Concrete Winds ‒ Nerve Butcherer Review

Entering “racket” into ye olde yields several results, with the following coming up under noun definitions:

Social excitement, gaiety, or dissipation. Legolas and Gimli took part in the celebratory racket following the victorious battle at Helm’s Deep.
you found the secret message


An organized illegal activity, such as bootlegging or the extortion of money from legitimate business people by threat or violence. Paulie Walnuts shook down the pastry shop for payments as part of a protection racket.


A light bat having a netting of catgut or nylon stretched in a more or less oval frame and used for striking the ball in tennis, the shuttlecock in badminton, etc. John McEnroe hit the line judge over the head with his tennis racket for calling his shot out of bounds.


A loud noise or clamor, especially of a disturbing or confusing kind; din; uproar. Finnish metal band Concrete Winds specializes in a particularly aggressive and truly relentless racket.


Release date: November 26, 2021. Label: Sepulchral Voice Records.
While that last definition is obviously the one of chief concern for this album and review, Concrete Winds’ sophomore album Nerve Butcherer is so gatdanged savage in its delivery that it’s as intimidating as a mob shakedown, as belligerent as McEnroe’s all-time great tantrum, and for a certain type of metalhead ought to create the excitement and gaiety referenced in the first definition.

Concrete Winds ‒ who formed after the split of the killer Vorum ‒ specialize in the type of controlled chaos, clang-bang-clatter, extremity-to-the-nth-degree type of black/death metal that seems intent on showing up just about every other band in terms of how far it’ll take things. In that way they share a bit of a mental space with past nth-degree bands like Rigor Mortis (the high speed-picked thrash riffs) and Angelcorpse (blackened Morbid Angel-ish riffs that sometimes seem to bounce just off of the madness below), but add a complete disregard for proper society with a near-grind intensity and absolutely rude attitude throughout. As a result, they don’t really sound like these bands, but these are the reference points from which they launch their manic machinery. The vocals are a screaming, yelling rant; the drumming, while extremely skilled, sometimes comes across as an earthquake hitting a kitchen supply store; the riffs a combination of simplistic death metal speed and the kind of rapid buzzing swarm, like being attacked by 100 wasps at once; and the soloing not even remotely concerned with things like “melody” or “structure.”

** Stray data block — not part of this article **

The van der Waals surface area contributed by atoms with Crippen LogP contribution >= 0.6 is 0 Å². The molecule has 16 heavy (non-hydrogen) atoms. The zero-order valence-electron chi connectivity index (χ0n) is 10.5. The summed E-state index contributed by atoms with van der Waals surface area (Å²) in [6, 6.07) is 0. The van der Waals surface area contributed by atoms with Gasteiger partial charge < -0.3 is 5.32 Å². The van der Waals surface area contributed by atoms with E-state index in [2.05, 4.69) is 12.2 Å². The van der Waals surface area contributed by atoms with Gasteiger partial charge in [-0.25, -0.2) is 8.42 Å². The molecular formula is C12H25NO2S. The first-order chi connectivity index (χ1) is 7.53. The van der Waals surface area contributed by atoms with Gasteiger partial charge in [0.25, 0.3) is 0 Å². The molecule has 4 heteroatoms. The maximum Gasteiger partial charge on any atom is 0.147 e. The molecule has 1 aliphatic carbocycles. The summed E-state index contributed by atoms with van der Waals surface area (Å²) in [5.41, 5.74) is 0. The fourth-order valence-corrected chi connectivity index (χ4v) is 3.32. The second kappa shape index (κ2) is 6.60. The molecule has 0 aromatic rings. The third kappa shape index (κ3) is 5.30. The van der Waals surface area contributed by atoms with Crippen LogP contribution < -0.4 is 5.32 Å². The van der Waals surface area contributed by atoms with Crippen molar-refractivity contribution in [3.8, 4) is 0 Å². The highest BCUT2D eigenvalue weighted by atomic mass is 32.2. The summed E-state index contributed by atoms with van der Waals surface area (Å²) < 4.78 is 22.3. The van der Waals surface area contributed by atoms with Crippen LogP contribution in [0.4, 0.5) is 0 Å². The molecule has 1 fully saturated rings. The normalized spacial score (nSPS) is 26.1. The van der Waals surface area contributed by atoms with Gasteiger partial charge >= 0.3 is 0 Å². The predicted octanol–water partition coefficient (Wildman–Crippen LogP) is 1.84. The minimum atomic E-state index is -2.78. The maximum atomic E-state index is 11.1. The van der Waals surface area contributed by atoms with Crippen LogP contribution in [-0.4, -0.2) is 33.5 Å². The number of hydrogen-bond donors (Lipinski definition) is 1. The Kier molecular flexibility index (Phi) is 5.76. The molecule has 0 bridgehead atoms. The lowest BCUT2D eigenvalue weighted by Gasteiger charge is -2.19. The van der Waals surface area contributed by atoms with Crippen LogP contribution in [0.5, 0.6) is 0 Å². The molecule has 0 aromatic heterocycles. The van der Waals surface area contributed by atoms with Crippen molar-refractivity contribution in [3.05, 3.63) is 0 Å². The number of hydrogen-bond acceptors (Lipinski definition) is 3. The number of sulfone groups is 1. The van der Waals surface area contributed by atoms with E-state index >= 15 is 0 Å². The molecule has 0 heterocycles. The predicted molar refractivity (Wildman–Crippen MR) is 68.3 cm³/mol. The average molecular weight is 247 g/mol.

The injection of that grinding intensity is really where Nerve Butcherer separates itself from the band’s very fun debut Primitive Force. It actually feels more ferocious and efficient despite actually being a full two minutes longer to come to a runtime of about 27 minutes (with 8 of 10 songs under 3 minutes in length). Anything more might be too exhausting for the listener, but Concrete Winds knows how to get in, cause damage, and get out.

They also crucially know that it takes at least a little variety to keep things moving. Most of the tiny deviations into mid-paced material, such as those in “Intravenous Doctrine,” are just there to make the return to hyperspeed that much more jarring, but sometimes they do something a bit more, as with the downright danceable riffs and ride cymbal in one part of “Industrial Mutilation.” At times they use these passages as a chance to up the attitude (some particularly sassy riffs in “Chromium Jaws”) and sometimes its to [gasp] allow one of the band members to actually display a small bit of musicality (the mobile bass in “Dissolvent Baptism”). After all, they wouldn’t be able to play to this level of intensity without some actual musical talent, they just don’t like making a big point of it.

But even the brief deviations are just that: a brief distraction. The majority of Nerve Butcherer is rude, nasty, and ready to cause a scene at the country club banquet. Concrete Winds makes music that means you harm, and they will smile the entire time you’re in glorious agony.

Posted by Zach Duvall

Last Rites Co-Owner; Senior Editor; Obnoxious overuser of baseball metaphors.

  1. A combination of Rigor Mortis and Angelcorpse. That’s great! I can go with that combo, agreed, just heard it yesterday – I’m thinking there’s a little mid-period Gorguts in there somewhere too. One things for sure this album is just metal-as-hell.


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